Looseleaf lettuce produce lots of leaves without growing a central heart, they are easy, grow fast and come in a wide range of colours and leaf shapes. You can grow individual plants, just pulling off leaves as you want them, or grow in rows or pots as baby leaves that you cut with scissors. You can often get a second cutting of leaves, this has led to them being called ‘Cut and Come Again’ lettuce. Varieties include Red and Green Salad Bowl, Red and Green Oak Leaf, the red Lolla Rosso and the green Lolla Bionda. Mixtures of looseleaf lettuce and mixtures that also include other types of salads leaves are also available.

Cultivation and Soil

Lettuce will grow in almost any soil but grows best in a moisture retentive soil. As lettuce is 80% water, never let it dry out. It will help if you can add some organic matter or compost to the bed. It also welcomes a little shade in high summer, so if you have a slightly shady spot that other veg doesn’t like, try some lettuce there. By choosing your varieties carefully and using some protection like a windowsill, greenhouse and cloches, you can have fresh lettuce for most of the year. With indoor sowings from January, and direct outdoor sowings from late March. You shouldn’t need to feed your lettuce plants, if you added lots of compost to the bed. If you do think they need a feed, try Comfrey or Seaweed, or Chicken pellets lightly forked in before planting.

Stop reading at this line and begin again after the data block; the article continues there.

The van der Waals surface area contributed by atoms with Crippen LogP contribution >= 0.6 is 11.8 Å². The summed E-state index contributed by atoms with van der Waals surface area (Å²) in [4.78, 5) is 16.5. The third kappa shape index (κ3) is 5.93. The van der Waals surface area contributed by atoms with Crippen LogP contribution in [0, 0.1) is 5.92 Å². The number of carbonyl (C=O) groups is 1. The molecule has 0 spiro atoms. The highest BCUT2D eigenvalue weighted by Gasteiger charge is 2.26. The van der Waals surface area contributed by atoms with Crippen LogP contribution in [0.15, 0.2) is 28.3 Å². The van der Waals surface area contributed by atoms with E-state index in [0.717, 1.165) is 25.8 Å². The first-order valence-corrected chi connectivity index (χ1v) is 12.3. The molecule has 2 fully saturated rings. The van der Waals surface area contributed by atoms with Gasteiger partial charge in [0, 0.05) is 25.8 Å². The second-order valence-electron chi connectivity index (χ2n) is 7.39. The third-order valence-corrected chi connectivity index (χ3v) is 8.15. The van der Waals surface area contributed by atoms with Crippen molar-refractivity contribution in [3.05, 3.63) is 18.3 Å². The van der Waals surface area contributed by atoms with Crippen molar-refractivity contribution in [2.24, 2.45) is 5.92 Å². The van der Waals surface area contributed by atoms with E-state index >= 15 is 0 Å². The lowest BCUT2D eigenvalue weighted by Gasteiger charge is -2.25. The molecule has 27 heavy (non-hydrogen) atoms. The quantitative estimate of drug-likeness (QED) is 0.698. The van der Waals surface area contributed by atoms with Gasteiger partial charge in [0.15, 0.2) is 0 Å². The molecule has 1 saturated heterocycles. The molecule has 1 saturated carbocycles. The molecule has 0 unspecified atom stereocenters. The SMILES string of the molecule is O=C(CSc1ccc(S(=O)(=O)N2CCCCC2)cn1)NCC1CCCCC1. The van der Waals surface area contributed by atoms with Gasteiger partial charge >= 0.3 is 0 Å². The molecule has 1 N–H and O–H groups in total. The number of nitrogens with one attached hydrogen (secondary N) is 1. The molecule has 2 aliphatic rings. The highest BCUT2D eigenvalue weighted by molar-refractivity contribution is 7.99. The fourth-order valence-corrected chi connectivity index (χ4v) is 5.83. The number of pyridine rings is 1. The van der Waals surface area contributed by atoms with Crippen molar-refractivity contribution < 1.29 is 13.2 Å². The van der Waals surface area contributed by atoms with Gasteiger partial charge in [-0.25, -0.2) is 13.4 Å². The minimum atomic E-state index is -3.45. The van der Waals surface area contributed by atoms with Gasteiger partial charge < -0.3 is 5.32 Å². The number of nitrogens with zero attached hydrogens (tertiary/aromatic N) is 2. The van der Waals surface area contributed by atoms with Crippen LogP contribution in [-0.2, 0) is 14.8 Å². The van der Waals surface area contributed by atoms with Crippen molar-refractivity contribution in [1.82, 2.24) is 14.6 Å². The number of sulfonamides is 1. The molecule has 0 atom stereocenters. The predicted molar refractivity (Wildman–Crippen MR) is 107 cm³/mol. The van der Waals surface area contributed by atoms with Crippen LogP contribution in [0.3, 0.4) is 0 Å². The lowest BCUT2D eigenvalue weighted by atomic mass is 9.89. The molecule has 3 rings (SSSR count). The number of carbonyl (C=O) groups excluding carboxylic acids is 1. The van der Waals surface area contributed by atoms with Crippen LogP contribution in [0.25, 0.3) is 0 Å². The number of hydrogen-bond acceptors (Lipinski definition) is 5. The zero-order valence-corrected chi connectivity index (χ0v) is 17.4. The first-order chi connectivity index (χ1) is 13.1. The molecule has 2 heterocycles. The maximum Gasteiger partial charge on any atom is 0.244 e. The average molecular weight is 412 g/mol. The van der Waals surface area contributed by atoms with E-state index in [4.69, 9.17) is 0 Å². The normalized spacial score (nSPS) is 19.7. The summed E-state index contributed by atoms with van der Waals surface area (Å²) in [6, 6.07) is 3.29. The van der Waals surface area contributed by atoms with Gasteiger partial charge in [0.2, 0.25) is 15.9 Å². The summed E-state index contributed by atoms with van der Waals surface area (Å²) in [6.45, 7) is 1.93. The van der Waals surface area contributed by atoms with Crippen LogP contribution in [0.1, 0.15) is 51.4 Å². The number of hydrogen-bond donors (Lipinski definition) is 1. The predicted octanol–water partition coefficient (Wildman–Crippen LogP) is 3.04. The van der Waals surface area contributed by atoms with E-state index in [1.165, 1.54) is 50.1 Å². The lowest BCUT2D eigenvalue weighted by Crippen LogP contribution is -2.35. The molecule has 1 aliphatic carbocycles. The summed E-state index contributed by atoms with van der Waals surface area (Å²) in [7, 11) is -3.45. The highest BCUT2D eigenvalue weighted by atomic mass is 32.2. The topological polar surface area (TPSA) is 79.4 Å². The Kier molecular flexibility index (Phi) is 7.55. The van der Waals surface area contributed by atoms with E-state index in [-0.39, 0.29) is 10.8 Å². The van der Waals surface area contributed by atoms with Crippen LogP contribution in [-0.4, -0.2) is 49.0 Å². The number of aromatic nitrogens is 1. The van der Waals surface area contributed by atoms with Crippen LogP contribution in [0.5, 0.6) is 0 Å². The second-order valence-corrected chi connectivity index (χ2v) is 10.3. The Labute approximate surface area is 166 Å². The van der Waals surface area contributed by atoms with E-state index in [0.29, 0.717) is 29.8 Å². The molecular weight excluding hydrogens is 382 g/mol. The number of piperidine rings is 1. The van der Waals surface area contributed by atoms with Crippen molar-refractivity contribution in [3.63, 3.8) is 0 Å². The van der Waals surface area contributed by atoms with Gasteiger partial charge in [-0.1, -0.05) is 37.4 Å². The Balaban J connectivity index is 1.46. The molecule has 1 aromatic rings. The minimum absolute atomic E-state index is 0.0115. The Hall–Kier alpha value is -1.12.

Sowing Indoors

Indoor sowings can begin from January onwards, as cold tolerance of the lettuces is good. Sow the lettuce seeds thinly into a pot or tray of moist multi purpose compost, cover lightly with sieved compost or vermiculite. Label and place into a propagator or on a warm windowsill to germinate. Once the seedlings are through, keep in bright light so they grow strong, not tall and spindly. When about 1-2 inches high, prick out individually into pots or modules and grow on undercover, protecting from cold and frost. If you are planning  to plant your lettuce outside, then a couple of weeks before planting out, start to harden off the young plants. You can use a cold greenhouse, coldframe or cloche, or put your trays of plants outside during the day, remembering to bring in at night. Remember don’t sow too many seeds at a time. I often sow 2 or 3 varieties into a half seed tray, separating them with pieces of cane. Remember to label the different varieties.

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Planting Out

When to plant out will depend on your local weather conditions, there is no point in planting out until the soil starts to warm up, but usually it will be around late March or April. You can plant out under cloches or layers of fleece, or use just use fleece as an overnight protection if the weather turns cold. Alternatively plant out in a greenhouse or polytunnel bed. Plant out the young plants according to the spacings on the seed packets. Planting distances will vary with the variety, but small compact lettuce can be spaced about 5-6 inches apart, while large crisphead varieties will need about 10 inches between plants. Chinese lettuces will need around 12 inches. You can as I often do, plant much closer, then harvest alternate lettuce plants for an early tender crop, allowing the others room to fully develop.

Direct Sowing Outdoors